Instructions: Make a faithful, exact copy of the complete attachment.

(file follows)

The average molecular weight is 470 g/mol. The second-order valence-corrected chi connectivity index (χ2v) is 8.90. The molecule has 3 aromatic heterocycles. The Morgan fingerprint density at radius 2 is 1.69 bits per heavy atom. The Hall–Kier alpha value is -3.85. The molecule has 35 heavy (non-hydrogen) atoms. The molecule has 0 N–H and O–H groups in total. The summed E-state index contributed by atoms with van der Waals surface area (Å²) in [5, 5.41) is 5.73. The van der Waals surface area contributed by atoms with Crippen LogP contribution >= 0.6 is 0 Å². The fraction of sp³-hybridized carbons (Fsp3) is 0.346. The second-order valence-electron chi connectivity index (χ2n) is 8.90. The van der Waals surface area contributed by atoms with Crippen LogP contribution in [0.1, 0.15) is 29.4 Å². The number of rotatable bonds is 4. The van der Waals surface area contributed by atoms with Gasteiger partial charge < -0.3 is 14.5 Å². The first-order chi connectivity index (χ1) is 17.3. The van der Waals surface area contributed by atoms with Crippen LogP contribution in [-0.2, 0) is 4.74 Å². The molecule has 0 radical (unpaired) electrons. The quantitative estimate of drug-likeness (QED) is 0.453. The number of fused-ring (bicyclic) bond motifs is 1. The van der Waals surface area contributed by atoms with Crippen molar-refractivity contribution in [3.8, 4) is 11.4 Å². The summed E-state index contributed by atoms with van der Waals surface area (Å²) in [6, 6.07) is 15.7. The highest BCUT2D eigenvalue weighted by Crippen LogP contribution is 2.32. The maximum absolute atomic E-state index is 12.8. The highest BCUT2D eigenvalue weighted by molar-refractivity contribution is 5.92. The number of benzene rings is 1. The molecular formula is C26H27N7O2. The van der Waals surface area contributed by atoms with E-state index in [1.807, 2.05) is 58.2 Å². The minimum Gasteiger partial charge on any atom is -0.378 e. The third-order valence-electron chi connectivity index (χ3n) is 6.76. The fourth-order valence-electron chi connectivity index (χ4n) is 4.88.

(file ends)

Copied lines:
The average molecular weight is 470 g/mol. The second-order valence-corrected chi connectivity index (χ2v) is 8.90. The molecule has 3 aromatic heterocycles. The Morgan fingerprint density at radius 2 is 1.69 bits per heavy atom. The Hall–Kier alpha value is -3.85. The molecule has 35 heavy (non-hydrogen) atoms. The molecule has 0 N–H and O–H groups in total. The summed E-state index contributed by atoms with van der Waals surface area (Å²) in [5, 5.41) is 5.73. The van der Waals surface area contributed by atoms with Crippen LogP contribution >= 0.6 is 0 Å². The fraction of sp³-hybridized carbons (Fsp3) is 0.346. The second-order valence-electron chi connectivity index (χ2n) is 8.90. The van der Waals surface area contributed by atoms with Crippen LogP contribution in [0.1, 0.15) is 29.4 Å². The number of rotatable bonds is 4. The van der Waals surface area contributed by atoms with Gasteiger partial charge < -0.3 is 14.5 Å². The first-order chi connectivity index (χ1) is 17.3. The van der Waals surface area contributed by atoms with Crippen LogP contribution in [-0.2, 0) is 4.74 Å². The molecule has 0 radical (unpaired) electrons. The quantitative estimate of drug-likeness (QED) is 0.453. The number of fused-ring (bicyclic) bond motifs is 1. The van der Waals surface area contributed by atoms with Crippen molar-refractivity contribution in [3.8, 4) is 11.4 Å². The summed E-state index contributed by atoms with van der Waals surface area (Å²) in [6, 6.07) is 15.7. The highest BCUT2D eigenvalue weighted by Crippen LogP contribution is 2.32. The maximum absolute atomic E-state index is 12.8. The highest BCUT2D eigenvalue weighted by molar-refractivity contribution is 5.92. The number of benzene rings is 1. The molecular formula is C26H27N7O2. The van der Waals surface area contributed by atoms with E-state index in [1.807, 2.05) is 58.2 Å². The minimum Gasteiger partial charge on any atom is -0.378 e. The third-order valence-electron chi connectivity index (χ3n) is 6.76. The fourth-order valence-electron chi connectivity index (χ4n) is 4.88.